Taika Waititi’s new film Hunt for the Wilderpeople opens on March 31. It’s a good-natured romp based on a novel by Barry Crump, who created an enduring myth of himself as a good keen Kiwi bushman. The reality was different. London-based poet Fleur Adcock offers a rare memoir about her brief marriage to “Crumpy”.
When I’m asked about my marriage to Barry Crump I find it almost impossible to give a sensible reply. I married him early in 1962, after a few brief weeks’ acquaintance, and we lived together in Wellington for something like five months before he went off to Australia to rejoin his long-term partner Jean Watson, whom he had set up with a job in Sydney working for the company that printed his books. Towards the end of the year he turned up back in Wellington and I told him I wanted a divorce. Our time together was spent in the glare of publicity and hostile criticism, and our activities were reported and clucked or chortled over by prurient observers. What did we think we were doing? There’s no answer to that question.
There’s no shortage, however, of anecdotes. Many of them seemed funny at the time, as well as outrageous, although in retrospect they tend to have lost the capacity to amuse. Here is a sample.
One day I made the mistake of telling Barry that Marilyn’s friends Lynette and Toni Vondruska were having a party. It was a private event, and we were definitely not invited, but Marilyn was my sister, and Wellington parties were quite often fairly free and easy. It was rare for Barry to take me out, and I didn’t want to miss the opportunity.
We’d been to the pub with my friend Gillian Ryan, a colleague from the Turnbull Library, and her husband John – or, more accurately, Gillian and I had a couple of sedate and over-priced drinks in the lounge bar while Barry drank in the public bar, to which women were not admitted, with John and others. After closing time (6 pm) there was some complication about cars: Barry had two at the time, the Land Rover and a low-slung American car (a Studebaker, I think) which he called “the passion wagon”. This one was being repaired, so he was happy to take John along as an extra driver to pick it up.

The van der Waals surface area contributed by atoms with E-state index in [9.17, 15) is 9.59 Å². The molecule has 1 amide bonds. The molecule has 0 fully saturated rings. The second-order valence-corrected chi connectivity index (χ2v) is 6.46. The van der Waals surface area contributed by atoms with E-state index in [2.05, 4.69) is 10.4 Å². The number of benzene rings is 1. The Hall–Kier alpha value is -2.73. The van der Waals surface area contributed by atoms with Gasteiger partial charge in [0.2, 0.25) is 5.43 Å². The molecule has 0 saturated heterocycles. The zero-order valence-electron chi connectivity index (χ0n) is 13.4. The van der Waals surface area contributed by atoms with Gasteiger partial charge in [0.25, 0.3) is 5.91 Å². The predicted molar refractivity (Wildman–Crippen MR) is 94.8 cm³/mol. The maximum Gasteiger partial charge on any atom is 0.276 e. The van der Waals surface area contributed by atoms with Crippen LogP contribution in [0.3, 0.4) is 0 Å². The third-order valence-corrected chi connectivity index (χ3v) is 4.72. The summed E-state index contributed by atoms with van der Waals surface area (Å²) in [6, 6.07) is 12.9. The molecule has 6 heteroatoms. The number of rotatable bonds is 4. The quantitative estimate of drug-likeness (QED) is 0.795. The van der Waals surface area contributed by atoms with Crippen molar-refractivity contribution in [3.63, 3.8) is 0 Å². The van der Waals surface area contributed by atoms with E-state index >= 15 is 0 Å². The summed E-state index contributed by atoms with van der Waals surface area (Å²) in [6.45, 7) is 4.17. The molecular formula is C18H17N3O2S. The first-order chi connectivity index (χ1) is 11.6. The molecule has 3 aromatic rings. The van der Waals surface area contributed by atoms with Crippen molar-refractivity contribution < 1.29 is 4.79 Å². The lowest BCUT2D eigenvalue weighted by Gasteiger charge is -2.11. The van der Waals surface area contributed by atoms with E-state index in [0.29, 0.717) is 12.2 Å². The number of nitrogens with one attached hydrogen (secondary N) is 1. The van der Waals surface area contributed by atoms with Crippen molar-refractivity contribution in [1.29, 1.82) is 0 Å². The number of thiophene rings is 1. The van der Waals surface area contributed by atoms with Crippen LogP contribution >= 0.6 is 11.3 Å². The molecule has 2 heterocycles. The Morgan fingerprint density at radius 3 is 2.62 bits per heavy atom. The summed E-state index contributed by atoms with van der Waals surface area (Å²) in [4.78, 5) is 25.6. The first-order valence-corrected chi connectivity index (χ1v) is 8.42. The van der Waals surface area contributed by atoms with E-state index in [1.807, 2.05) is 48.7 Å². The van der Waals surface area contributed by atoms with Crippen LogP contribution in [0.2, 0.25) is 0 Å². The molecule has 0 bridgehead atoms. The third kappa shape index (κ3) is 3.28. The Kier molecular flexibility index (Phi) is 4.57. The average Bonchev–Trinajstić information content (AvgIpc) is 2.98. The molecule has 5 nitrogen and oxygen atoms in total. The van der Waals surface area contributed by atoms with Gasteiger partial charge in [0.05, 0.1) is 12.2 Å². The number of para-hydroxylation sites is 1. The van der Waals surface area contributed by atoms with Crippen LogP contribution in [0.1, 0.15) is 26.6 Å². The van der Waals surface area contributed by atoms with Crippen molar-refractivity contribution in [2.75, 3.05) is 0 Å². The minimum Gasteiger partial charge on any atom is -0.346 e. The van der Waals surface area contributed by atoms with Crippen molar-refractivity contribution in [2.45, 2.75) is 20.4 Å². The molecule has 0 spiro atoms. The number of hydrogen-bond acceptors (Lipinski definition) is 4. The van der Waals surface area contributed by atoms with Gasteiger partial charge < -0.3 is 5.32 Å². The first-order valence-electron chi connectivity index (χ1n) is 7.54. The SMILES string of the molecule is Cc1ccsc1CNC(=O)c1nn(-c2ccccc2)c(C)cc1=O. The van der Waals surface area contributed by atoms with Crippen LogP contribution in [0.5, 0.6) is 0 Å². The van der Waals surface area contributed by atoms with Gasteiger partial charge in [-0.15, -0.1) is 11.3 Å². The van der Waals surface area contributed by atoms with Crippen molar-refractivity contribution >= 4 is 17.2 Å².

That was the second mistake. John had a small crash and damaged the car; we arrived at the party, which was at Pukerua Bay, all together in the Land Rover. Barry was in a filthy mood, and for reasons best known to himself he fished out a sling which I’d recently used when my arm was in plaster and which it amused him to carry around as a handkerchief, and tied his arm up in it. Our reception at the party was frosty. Barry’s old friend Alex Fry, who had acted as editor on one or two of his books for Reeds’, reprimanded him for invading Lynette’s birthday party. There were hot words; Alex said something along the lines of “If you didn’t have your arm in a sling I’d hit you.” Barry replied “I can fight you even with my arm in a sling.” They went outside. Barry whipped the sling off and immediately began beating hell out of Alex, who staggered inside covered with blood. He was taken to hospital and proved to have two broken ribs and a broken nose, among other injuries, but in the meanwhile Barry and our party scarpered.
After that things are a little vague. We had no transport (I don’t remember why – probably he guessed correctly that our hosts had called the police at the same time as the ambulance for Alex, and his Land Rover would be too conspicuous). We left through the back garden; I led us along the beach and up the steep slope to the garden behind Alistair and Meg Campbell’s house, from which we could make our way to the station, and we took a train back to Wellington. Barry had some liquor – beer, presumably – and we got into trouble with the ticket collector for drinking it on a train. It was my fault, and I felt very apprehensive, knowing that Barry would beat me up once we were back at home. Gillian said comfortingly that of course he wouldn’t – he was all charm in her presence – but I was right.
Beating up his current woman while winning the hearts of all the others he encountered was Crump’s way of coping with the world which had treated him so badly. He was not just a colourful but basically amiable rogue; he was also a chronic liar and a bully. His violently abusive father had turned him into a sadist, and he had survived his childhood only thanks to the devotion of his sister and mother. Naturally I knew nothing of this at the time, but even if I had I doubt whether I’d have been sufficiently self-aware to understand how unwise I was to marry such a damaged person. I was realistic enough, however, to get out in time and make my escape to England barely a year after meeting him. His subsequent wives were less fortunate.
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